Govt cannot reduce lawyers to the level of contract workers by fixing ceiling for their fees, says HC

Justice C.V. Karthikeyan says the profession of law is a complicated one requiring high level of legal acumen and law officers are the ones who get government policies upheld before courts of law

March 05, 2023 12:56 am | Updated 12:56 am IST - CHENNAI

The profession of law is a complicated one requiring high level of legal acumen and therefore, the government could not reduce such a professional wedded to the nuances of law to the level of a contract worker by fixing a ceiling for the fees that could be claimed by him/her even while appearing in arbitration matters and civil suits, the Madras High Court has held.

Justice C.V. Karthikeyan made the observations while passing common orders on three writ petitions filed by designated Senior Counsel and former Additional Advocate General V. Ayyadurai in 2020 and 2021 complaining that the government had not settled his bills in full for having represented the government in various arbitration proceedings involving high stakes.

The judge held that two Government Orders - one passed on May 8, 2018 and another on July 23, 2019 - fixing a ceiling of ₹10 lakh for the law officers were “an insult to the legal profession.” He also declared the two G.O.s as extremely arbitrary and irrational in nature though the writ petitioner had not directly challenged the validity of the G.O.s.

“The government has a duty to ensure the dignity of the legal profession. I am deeply distressed by the wordings in the G.O.s. They have no connection to the efforts put by a law officer. It is not known on what basis that amount was fixed as being just and equitable. It is just another amount fixed by the executive. It cannot be thrust on a professional,” he wrote.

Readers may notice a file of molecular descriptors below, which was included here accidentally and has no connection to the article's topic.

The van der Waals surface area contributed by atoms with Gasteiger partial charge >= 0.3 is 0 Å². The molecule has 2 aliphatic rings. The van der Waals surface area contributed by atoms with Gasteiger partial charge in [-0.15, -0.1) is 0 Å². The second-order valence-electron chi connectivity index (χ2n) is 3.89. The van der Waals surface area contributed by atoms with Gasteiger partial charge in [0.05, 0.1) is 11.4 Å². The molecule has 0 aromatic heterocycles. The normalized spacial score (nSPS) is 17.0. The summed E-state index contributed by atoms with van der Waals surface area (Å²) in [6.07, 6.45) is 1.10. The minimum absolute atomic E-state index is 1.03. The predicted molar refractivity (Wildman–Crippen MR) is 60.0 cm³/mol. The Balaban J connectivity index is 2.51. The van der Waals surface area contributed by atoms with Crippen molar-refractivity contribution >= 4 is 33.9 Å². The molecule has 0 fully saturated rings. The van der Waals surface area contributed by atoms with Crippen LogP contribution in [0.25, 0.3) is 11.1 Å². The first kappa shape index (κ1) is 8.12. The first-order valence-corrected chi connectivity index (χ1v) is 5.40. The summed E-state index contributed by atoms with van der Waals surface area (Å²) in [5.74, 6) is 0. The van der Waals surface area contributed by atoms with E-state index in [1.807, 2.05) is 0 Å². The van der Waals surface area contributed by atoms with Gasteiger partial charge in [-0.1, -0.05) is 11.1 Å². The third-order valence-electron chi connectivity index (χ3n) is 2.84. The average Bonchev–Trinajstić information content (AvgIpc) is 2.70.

The judge said a lawyer had to consult the clients for preparing pre suit notices, representations or petitions and then draft plaints to be presented before courts. “All these steps are taken within the chambers of a legal professional. It is only thereafter that the appearance in the court commences,” he said.

“Apart from the preparedness on facts, spontaneity by the counsel is required to answer all questions. Thereafter, arguments will have to be advanced in applications or in suits or appeals. These would require special preparation. The facts should be on the fingertips of every professional to cross examine the other side witness,” he said.

“The legislators pass the law. The executive drafts the laws but it is only on the arguments advanced in a court of law that the laws which are drafted and passed are actually upheld as intra vires the Constitution,” the judge said, highlighting the importance of law officers in getting the policies of the government upheld before courts of law.

“The value of an advocate representing the government is immeasurable. It may be a small case, it may be a big case, still the government has to be protected. The dignity and sanctity of the government is in the hands of its law officers. These are facts which a bureaucrat would never ever understand,” the judge observed before directing the government to consider the bills presented by the writ petitioner.

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